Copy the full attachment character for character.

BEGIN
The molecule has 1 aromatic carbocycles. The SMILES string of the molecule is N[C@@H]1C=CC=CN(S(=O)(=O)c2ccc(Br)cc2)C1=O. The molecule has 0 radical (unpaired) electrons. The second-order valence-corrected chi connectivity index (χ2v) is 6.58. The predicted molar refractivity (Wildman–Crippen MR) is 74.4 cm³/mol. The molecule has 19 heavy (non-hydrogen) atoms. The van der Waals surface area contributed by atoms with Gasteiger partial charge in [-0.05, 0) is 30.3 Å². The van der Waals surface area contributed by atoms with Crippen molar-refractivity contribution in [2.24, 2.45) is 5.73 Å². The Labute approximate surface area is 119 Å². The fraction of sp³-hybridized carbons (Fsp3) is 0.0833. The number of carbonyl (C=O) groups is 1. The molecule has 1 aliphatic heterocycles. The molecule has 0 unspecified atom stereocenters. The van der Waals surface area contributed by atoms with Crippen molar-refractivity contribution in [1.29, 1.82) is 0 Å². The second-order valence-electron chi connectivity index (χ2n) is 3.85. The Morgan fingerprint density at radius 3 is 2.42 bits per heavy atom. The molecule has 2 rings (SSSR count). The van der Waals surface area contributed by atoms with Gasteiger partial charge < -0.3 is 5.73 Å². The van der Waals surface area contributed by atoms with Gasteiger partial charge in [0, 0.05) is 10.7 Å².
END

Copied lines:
The molecule has 1 aromatic carbocycles. The SMILES string of the molecule is N[C@@H]1C=CC=CN(S(=O)(=O)c2ccc(Br)cc2)C1=O. The molecule has 0 radical (unpaired) electrons. The second-order valence-corrected chi connectivity index (χ2v) is 6.58. The predicted molar refractivity (Wildman–Crippen MR) is 74.4 cm³/mol. The molecule has 19 heavy (non-hydrogen) atoms. The van der Waals surface area contributed by atoms with Gasteiger partial charge in [-0.05, 0) is 30.3 Å². The van der Waals surface area contributed by atoms with Crippen molar-refractivity contribution in [2.24, 2.45) is 5.73 Å². The Labute approximate surface area is 119 Å². The fraction of sp³-hybridized carbons (Fsp3) is 0.0833. The number of carbonyl (C=O) groups is 1. The molecule has 1 aliphatic heterocycles. The molecule has 0 unspecified atom stereocenters. The van der Waals surface area contributed by atoms with Crippen molar-refractivity contribution in [1.29, 1.82) is 0 Å². The second-order valence-electron chi connectivity index (χ2n) is 3.85. The Morgan fingerprint density at radius 3 is 2.42 bits per heavy atom. The molecule has 2 rings (SSSR count). The van der Waals surface area contributed by atoms with Gasteiger partial charge < -0.3 is 5.73 Å². The van der Waals surface area contributed by atoms with Gasteiger partial charge in [0, 0.05) is 10.7 Å².